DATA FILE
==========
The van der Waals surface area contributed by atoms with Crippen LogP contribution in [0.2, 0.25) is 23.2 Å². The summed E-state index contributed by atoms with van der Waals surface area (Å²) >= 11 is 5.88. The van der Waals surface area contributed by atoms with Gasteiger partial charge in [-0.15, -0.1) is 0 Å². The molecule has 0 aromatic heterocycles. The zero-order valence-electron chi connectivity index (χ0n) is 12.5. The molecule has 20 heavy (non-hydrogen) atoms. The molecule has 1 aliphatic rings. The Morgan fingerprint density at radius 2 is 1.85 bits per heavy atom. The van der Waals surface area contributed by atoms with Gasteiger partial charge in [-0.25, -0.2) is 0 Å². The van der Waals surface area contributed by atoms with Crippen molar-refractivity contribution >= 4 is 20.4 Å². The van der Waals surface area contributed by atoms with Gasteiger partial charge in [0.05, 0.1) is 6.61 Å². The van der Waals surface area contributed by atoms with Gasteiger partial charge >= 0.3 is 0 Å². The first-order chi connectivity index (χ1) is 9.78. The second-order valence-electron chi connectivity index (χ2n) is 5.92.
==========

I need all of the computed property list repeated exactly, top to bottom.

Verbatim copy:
The van der Waals surface area contributed by atoms with Crippen LogP contribution in [0.2, 0.25) is 23.2 Å². The summed E-state index contributed by atoms with van der Waals surface area (Å²) >= 11 is 5.88. The van der Waals surface area contributed by atoms with Gasteiger partial charge in [-0.15, -0.1) is 0 Å². The molecule has 0 aromatic heterocycles. The zero-order valence-electron chi connectivity index (χ0n) is 12.5. The molecule has 20 heavy (non-hydrogen) atoms. The molecule has 1 aliphatic rings. The Morgan fingerprint density at radius 2 is 1.85 bits per heavy atom. The van der Waals surface area contributed by atoms with Gasteiger partial charge in [-0.25, -0.2) is 0 Å². The van der Waals surface area contributed by atoms with Crippen molar-refractivity contribution >= 4 is 20.4 Å². The van der Waals surface area contributed by atoms with Gasteiger partial charge in [0.05, 0.1) is 6.61 Å². The van der Waals surface area contributed by atoms with Gasteiger partial charge >= 0.3 is 0 Å². The first-order chi connectivity index (χ1) is 9.78. The second-order valence-electron chi connectivity index (χ2n) is 5.92.